I’m often surprised how many smart people I encounter who think of science as some kind of beauty-destroying machine.  This is a particularly common reaction to the attempts of neuroscientists and cognitive psychologists to understand how people relate to art.  I appreciate the need for different ways of talking about things, particularly when it comes to things as slippery as aesthetic responses, but there’s an anti-intellectualism I can’t abide in the idea that coming up with an explanation for something diminishes it.  There is no reason why our more subjective ways of thinking can’t stand alongside scientific theories, although perhaps science might prod us to adjust them a bit so that they’re less likely to lead us to bad decisions.  If science finds a way to reduce spiritual feelings to the workings of our brain, that doesn’t invalidate them or drain them of their power.  If anything, it validates them by providing evidence for their consistency with the way of looking at the world that’s proven most practically successful for us.

In that last statement I have tacitly given science a privileged position over other forms of knowledge.  I will not recant on this point, but I stop short of imputing that spirituality needs the validation of science.  That, I admit, gets us into worrisome territory.  I do suspect that some people who claim they’ve had a spiritual experience are kidding themselves, but there is a major ethical problem in calling someone else’s claim to have had such an experience bullshit, even if we’ve got MRI scans to back us up.  If someone says they’re experiencing a vision and our cognitive models of spirituality say otherwise, that means that either their claims are false or our models are flawed, and there’s no clear way to decide this.  The scientific standard of truth and those proper to spirituality need not overlap, and an attempt to use a scientific model to debunk something that was developed to sufficiently different ends can be backed up by nothing other than power.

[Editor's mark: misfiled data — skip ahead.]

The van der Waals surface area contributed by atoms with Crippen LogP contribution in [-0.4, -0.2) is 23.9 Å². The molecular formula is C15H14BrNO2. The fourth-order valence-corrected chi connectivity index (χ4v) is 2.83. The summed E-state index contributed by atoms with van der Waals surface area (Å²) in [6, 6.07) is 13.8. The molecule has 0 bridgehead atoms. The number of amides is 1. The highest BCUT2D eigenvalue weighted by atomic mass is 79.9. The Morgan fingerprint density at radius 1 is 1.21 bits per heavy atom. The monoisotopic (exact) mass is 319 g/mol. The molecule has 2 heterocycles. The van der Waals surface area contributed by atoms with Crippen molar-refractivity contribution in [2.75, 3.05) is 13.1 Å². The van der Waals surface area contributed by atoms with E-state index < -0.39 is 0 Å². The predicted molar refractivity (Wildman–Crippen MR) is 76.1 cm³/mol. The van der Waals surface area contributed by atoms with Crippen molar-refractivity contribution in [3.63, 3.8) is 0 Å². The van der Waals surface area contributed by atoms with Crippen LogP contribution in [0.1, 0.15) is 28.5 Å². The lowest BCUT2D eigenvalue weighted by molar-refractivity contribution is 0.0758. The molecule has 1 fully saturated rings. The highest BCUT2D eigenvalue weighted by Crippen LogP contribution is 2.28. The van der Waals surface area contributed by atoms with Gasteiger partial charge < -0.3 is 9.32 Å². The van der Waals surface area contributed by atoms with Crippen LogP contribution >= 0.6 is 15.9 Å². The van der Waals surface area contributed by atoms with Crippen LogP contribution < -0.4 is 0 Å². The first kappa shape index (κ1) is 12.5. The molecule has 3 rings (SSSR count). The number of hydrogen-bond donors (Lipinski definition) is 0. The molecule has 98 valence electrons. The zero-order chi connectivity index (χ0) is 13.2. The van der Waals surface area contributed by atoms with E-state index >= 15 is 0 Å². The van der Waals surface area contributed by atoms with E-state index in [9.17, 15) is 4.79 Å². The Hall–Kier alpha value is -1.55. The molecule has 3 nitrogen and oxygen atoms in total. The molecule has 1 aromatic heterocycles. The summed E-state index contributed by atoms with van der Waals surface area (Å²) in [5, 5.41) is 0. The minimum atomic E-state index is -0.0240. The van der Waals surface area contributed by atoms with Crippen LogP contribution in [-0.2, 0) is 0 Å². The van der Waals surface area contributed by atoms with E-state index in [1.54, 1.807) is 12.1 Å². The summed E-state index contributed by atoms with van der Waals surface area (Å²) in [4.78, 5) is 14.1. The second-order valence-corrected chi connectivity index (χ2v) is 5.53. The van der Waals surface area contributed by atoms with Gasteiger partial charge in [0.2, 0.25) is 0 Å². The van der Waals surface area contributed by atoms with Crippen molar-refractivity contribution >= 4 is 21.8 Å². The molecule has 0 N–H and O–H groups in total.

That is, I suppose, the standard postmodern criticism of science.  But using theoretical models in the way I’ve described is not doing science.  Despite the popular image to the contrary, the driving purpose of science is not to debunk.  It is to explain.  Debunking only comes into play when the ideas in question contradict the best scientific models with respect to predictions that can be objectively tested; in that case and only in that case is it in science’s province to investigate who’s right.  Homeopathic medicine is something that’s ripe for refutation, and that’s good, because it causes objective harm.  Sudden irruptions of spiritual knowledge are generally not something that science could coherently debunk, and that’s great, because that sort of experience has resulted in some of the most astounding poetry humans have produced.

It’s because of this that I don’t think scientific investigation is anathema to art, even if we direct it towards art – even, further, if we direct it towards our apprehension of those spiritual sorts of truths that science can’t make heads or tails of.  If we approach the phenomenon of spiritual knowledge empirically, which I think we might as well, we cannot rightly treat that spiritual knowledge as a rival theory to science; instead, we must treat it as something to be explained.  The fact that it has to do with truth of another sort doesn’t mean that science can’t deal with it in that way, and the fact that science might be able to fully explain it doesn’t mean that it can’t still serve as an explanation in its own right.


In Art, Literature, Philosophy on September 28, 2011 at 5:52 pm